Second, it was hard to disseminate your “findings.” There were conversations about the latest miracle developer which offered astounding acutance, and God knows that the Zone System was discussed with religious fervor. Folks did talk big at the local camera store, but the audience was limited and far more able to ignore the conversation. Besides, we knew the speaker and whether to trust anything they said. Mostly, we didn’t.
Personally, I don’t miss film. I like digital for many reasons.
Yes, the cameras are far more expensive, but Oh! how cheap it is to shoot! I may take a thousand shots at a rodeo, and I don’t have to worry about the cost each time I press the shutter.
Not having to wait for the film to be developed is another advantage. Black and white was easy to process at home, but developing color film at home was both expensive and extremely involved. Even when a photographer did home processing, it was several hours between pressing the shutter and seeing an image. With digital, I can press a button on the back of the camera and immediately get a fair idea of what I have on the memory card.
Sorry, film snobs, but the resolution, dynamic range, and tonality offered by today’s digital cameras far surpass anything that film could offer. No, it doesn’t look the same; it looks better.
I will never miss the days when ASA 400 Tri-X was considered fast, with the option of push processing to ASA 1600. Those were the days when it was easier to measure number of inches per grain than count grains per inch. A few nights ago I was using ISO 12800 and getting very acceptable images.
I don’t even miss ASA, let alone DIN. Sure, I have to stop myself from saying “ASA” instead of “ISO,” but I’ve been known to say “cycle” instead of “Hertz.” That’s just because I’m old.
There are disadvantages to digital photography. Perhaps the worst is the reliance upon digital delivery. For me, a print is the only way to really appreciate an image; a web site view is a poor substitute for the physicality and tonality of a print. Looking at a computer screen—or worse, a smartphone screen—isn’t the same as looking at a print, nor does it invite the careful consideration that a photograph and photographer deserve.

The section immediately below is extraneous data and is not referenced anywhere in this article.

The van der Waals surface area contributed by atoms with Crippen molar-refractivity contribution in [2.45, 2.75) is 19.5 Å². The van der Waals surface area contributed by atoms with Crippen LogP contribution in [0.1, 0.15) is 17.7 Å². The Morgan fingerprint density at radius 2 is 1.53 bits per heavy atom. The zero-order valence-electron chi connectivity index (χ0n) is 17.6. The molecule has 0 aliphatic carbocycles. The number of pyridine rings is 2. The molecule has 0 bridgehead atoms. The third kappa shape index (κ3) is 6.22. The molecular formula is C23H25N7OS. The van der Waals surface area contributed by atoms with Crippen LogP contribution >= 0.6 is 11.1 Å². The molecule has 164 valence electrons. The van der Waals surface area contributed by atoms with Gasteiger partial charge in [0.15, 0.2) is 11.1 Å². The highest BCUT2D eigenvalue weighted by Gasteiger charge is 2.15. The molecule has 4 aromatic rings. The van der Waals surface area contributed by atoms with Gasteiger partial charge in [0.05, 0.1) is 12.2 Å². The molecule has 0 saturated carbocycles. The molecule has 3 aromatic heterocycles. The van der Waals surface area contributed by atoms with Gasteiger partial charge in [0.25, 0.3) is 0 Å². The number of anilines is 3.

The low price of creating an exposure might encourage a certain sloppiness. It’s too easy to “fix it in post.” I’m not saying that photographers have become less contemplative; after all, landscape photographers take time to consider composition. However, I think that even landscape photographers take many digital shots in the hope of getting a keeper, editing at their computer instead of in the field before they press the shutter. I think it’s also true that too many action photographers rely on high burst rates to capture the moment instead of judging the action quickly and accurately.
Ultimately it’s the photographer’s decision: film, digital, or some combination. The only caution I’d offer is that choosing film over digital won’t make you a better photographer. Learning your tools, the compromises inherent in them, and how to speak in your images despite those limitations—that is what leads to mastery. Obviously I’ve still got a lot to learn.
Oh…about the photograph heading this post? It’s from a slide, taken with my grandfather’s Minolta 7s, an inexpensive 35mm rangefinder. I took it in 1971 or 1972 in Walsenburg, Colorado. The film is probably Ektachrome, and the slide carrier says “Montgomery Wards,” showing that in small towns you got your processing done where you could. It’s not Art; it’s a snapshot. And it helped to remind me of all of the limitations we used to suffer. I love you, Digital Goddess. You’ve won my allegiance.